I wondered whether there has been a mistranslation because there is change, followed by cessation/coming to an end, seen in all phenomena. These two elements constitute impermanence (I suppose you could add arising to that as well). I suspect 'unreliable' might be a reflection on the changing nature of all phenomena (viparinama).

With metta

Matheesha
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Re: Anapanasati Vs. jhana

Post by Nyana » Thu Feb 17, 2011 2:22 pm

rowyourboat wrote:I wondered whether there has been a mistranslation because there is change, followed by cessation/coming to an end, seen in all phenomena. These two elements constitute impermanence (I suppose you could add arising to that as well). I suspect 'unreliable' might be a reflection on the changing nature of all phenomena (viparinama).
Ajahn Chah, "Not Sure!" — The Standard of the Noble Ones:
  • All the teachings in this world can be contained in this one teaching: aniccam. Think about it. I've searched for over forty years as a monk and this is all I could find. That and patient endurance. This is how to approach the Buddha's teaching... aniccam: it's all uncertain.

    No matter how sure the mind wants to be, just tell it, ''Not sure!'' Whenever the mind wants to grab on to something as a sure thing, just say, ''It's not sure, it's transient.'' Just ram it down with this. Using the Dhamma of the Buddha it all comes down to this. It's not that it's merely a momentary phenomenon. Whether standing, walking, sitting or lying down, you see everything in that way. Whether liking arises or dislike arises you see it all in the same way. This is getting close to the Buddha, close to the Dhamma.

    Now I feel that this is a more valuable way to practice. All my practice from the early days up to the present time has been like this. I didn't actually rely on the scriptures, but then I didn't disregard them either. I didn't rely on a teacher but then I didn't exactly ''go it alone.'' My practice was all ''neither this nor that.''

    Frankly it's a matter of ''finishing off,'' that is, practicing to the finish by taking up the practice and then seeing it to completion, seeing the apparent and also the transcendent.

    I've already spoken of this, but some of you may be interested to hear it again: if you practice consistently and consider things thoroughly, you will eventually reach this point... At first you hurry to go forward, hurry to come back, and hurry to stop. You continue to practice like this until you reach the point where it seems that going forward is not it, coming back is not it, and stopping is not it either! It's finished. This is the finish. Don't expect anything more than this, it finishes right here. Khīnāsavo - one who is completed. He doesn't go forward, doesn't retreat and doesn't stop. There's no stopping, no going forward and no coming back. It's finished. Consider this, realize it clearly in your own mind. Right there you will find that there is really nothing at all.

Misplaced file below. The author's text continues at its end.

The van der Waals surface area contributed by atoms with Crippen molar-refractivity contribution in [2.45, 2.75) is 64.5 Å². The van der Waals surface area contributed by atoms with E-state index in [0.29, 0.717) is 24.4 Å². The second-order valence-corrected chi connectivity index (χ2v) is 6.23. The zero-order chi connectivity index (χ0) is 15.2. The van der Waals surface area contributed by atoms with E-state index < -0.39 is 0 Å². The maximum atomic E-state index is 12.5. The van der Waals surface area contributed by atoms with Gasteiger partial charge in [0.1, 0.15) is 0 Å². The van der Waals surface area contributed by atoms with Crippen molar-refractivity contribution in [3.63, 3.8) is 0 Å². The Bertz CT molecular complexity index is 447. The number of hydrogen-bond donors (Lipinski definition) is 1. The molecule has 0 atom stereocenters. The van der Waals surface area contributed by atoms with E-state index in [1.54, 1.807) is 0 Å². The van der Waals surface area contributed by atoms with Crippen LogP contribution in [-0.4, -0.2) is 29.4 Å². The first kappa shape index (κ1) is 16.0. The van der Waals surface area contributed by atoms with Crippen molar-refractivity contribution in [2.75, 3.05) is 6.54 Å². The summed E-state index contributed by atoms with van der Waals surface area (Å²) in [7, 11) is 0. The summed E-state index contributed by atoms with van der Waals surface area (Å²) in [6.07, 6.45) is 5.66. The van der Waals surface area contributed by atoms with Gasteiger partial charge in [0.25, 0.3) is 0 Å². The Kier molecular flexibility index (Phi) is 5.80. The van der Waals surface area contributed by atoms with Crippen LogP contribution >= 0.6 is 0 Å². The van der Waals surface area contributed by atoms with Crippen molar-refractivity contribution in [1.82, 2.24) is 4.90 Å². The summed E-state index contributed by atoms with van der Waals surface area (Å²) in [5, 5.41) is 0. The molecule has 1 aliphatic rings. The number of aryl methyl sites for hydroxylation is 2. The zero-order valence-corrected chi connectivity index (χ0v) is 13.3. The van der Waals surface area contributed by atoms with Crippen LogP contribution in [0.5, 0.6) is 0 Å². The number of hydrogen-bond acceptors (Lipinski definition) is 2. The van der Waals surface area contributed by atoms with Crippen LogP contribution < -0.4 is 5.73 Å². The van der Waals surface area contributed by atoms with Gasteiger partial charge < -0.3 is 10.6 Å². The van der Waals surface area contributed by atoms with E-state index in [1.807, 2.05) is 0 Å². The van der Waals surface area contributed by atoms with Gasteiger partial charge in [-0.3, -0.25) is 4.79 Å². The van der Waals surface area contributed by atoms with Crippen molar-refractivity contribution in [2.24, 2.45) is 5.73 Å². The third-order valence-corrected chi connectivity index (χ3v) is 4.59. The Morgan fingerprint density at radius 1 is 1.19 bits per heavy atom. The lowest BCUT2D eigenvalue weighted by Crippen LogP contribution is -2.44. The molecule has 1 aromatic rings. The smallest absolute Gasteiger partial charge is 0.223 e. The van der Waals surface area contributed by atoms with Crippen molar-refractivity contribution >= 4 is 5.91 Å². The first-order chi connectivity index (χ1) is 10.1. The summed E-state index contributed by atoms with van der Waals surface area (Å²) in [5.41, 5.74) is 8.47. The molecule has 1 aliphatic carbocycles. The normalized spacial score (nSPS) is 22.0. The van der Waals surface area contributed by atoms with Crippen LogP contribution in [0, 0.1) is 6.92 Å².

All the best,

Geoff

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Re: Anapanasati Vs. jhana

Post by starter » Thu Feb 17, 2011 4:44 pm

Hello Geoff,

Many thanks for the excellent quotes and advice. Matheesha kindly advised before not to wonder about if it's jhana or not but I forgot it. Indeed "it's far better to continue practicing and developing samādhi, rather than wondering about these types of questions [about jhana itself]. If you're able to commit to renunciation and solitude, then the mind will calm and vipassanā will lead to disenchantment and dispassion. When the mind is calm and clear everything else can fall into place." -- well said.

Metta,

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Re: Anapanasati Vs. jhana

Post by Dmytro » Fri Feb 18, 2011 9:24 am

Hi,

There are at least two ways to practice Anapanasati, - with a focus on samatha (jhana, samadhi) and with a focus on vipassana.

The difference between samatha and vipassana practices of Anapanasati is explained on the page 23 of the book "In This Life Itself" by Ven. Dhammajiva:

http://www.vipassana.com/meditation/dha ... /index.php" onclick="window.open(this.href);return false;